Drilling, construction, geophysical log data, and lithologic log for boreholes USGS 142 and USGS 142A, Idaho National Laboratory, Idaho
Starting in 2014, the U.S. Geological Survey in cooperation with the U.S. Department of Energy, drilled and constructed boreholes USGS 142 and USGS 142A for stratigraphic framework analyses and long-term groundwater monitoring of the eastern Snake River Plain aquifer at the Idaho National Laboratory in southeast Idaho. Borehole USGS 142 initially was cored to collect rock and sediment core, then re-drilled to complete construction as a screened water-level monitoring well. Borehole USGS 142A was drilled and constructed as a monitoring well after construction problems with borehole USGS 142 prevented access to upper 100 feet (ft) of the aquifer. Boreholes USGS 142 and USGS 142A are separated by about 30 ft and have similar geology and hydrologic characteristics. Groundwater was first measured near 530 feet below land surface (ft BLS) at both borehole locations. Water levels measured through piezometers, separated by almost 1,200 ft, in borehole USGS 142 indicate upward hydraulic gradients at this location. Following construction and data collection, screened water-level access lines were placed in boreholes USGS 142 and USGS 142A to allow for recurring water level measurements.
Borehole USGS 142 was cored continuously, starting at the first basalt contact (about 4.9 ft BLS) to a depth of 1,880 ft BLS. Excluding surface sediment, recovery of basalt, rhyolite, and sediment core at borehole USGS 142 was approximately 89 percent or 1,666 ft of total core recovered. Based on visual inspection of core and geophysical data, material examined from 4.9 to 1,880 ft BLS in borehole USGS 142 consists of approximately 45 basalt flows, 16 significant sediment and (or) sedimentary rock layers, and rhyolite welded tuff. Rhyolite was encountered at approximately 1,396 ft BLS. Sediment layers comprise a large percentage of the borehole between 739 and 1,396 ft BLS with grain sizes ranging from clay and silt to cobble size. Sedimentary rock layers had calcite cement. Basalt flows ranged in thickness from about 2 to 100 ft and varied from highly fractured to dense, and ranged from massive to diktytaxitic to scoriaceous, in texture.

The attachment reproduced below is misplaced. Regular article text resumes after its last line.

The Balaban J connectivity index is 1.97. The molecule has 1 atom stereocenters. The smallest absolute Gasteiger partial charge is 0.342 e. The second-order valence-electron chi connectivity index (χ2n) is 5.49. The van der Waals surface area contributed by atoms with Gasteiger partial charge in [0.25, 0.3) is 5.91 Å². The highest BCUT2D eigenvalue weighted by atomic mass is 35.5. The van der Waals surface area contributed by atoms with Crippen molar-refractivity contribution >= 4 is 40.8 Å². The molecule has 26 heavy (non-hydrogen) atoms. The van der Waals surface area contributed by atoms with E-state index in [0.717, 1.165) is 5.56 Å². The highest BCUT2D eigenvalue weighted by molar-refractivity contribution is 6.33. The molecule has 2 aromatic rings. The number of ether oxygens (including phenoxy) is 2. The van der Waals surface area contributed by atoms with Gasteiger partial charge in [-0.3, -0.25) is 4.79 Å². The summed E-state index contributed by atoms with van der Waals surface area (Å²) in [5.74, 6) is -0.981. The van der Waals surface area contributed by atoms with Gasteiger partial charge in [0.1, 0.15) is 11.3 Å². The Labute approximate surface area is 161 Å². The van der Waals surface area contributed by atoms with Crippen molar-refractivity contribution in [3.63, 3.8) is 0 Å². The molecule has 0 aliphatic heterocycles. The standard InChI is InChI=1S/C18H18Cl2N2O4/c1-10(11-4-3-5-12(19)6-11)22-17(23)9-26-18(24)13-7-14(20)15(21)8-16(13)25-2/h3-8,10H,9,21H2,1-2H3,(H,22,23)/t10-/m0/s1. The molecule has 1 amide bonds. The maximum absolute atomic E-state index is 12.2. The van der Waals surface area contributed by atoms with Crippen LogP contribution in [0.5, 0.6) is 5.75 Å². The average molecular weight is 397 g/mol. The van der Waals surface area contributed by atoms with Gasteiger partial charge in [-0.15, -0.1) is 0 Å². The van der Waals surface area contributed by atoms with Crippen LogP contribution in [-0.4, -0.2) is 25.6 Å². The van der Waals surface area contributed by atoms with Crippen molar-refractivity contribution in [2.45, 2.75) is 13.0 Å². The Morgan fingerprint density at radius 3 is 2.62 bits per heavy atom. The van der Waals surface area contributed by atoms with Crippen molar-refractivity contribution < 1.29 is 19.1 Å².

Geophysical logs were collected on completion of drilling at boreholes USGS 142 and USGS 142A. Geophysical logs were examined with available core material to describe basalt, sediment and sedimentary rock layers, and rhyolite. Natural gamma logs were used to confirm sediment layer thickness and location; neutron logs were used to examine basalt flow units and changes in hydrogen content; gamma-gamma density logs were used to describe general changes in rock properties; and temperature logs were used to understand hydraulic gradients for deeper sections of borehole USGS 142. Gyroscopic deviation was measured to record deviation from true vertical at all depths in boreholes USGS 142 and USGS 142A.
Twining, B.V., Hodges, M.K.V., Schusler, Kyle, and Mudge, Christopher, 2017, Drilling, construction, geophysical log data, and lithologic log for boreholes USGS 142 and USGS 142A, Idaho National Laboratory, Idaho: U.S. Geological Survey Data Series 1058 (DOE/ID-22243), 21 p., plus appendixes, https://doi.org/10.3133/ds1058.
ISSN: 2327-638X (online)
Table of Contents
- Drilling and Borehole Construction Methods
- Geologic, Geophysical, and Hydrologic Data
- Hydrologic Data
- References Cited
- Appendixes A–C
Additional publication details
|Publication Subtype||USGS Numbered Series|
|Title||Drilling, construction, geophysical log data, and lithologic log for boreholes USGS 142 and USGS 142A, Idaho National Laboratory, Idaho|
|Series title||Data Series|
|Publisher||U.S. Geological Survey|
|Publisher location||Reston, VA|
|Contributing office(s)||Idaho Water Science Center|
|Description||Report: v, 21 p.; Appendices A-C|
|Other Geospatial||Idaho National Laboratory|
|Online Only (Y/N)||Y|
|Additional Online Files (Y/N)||Y|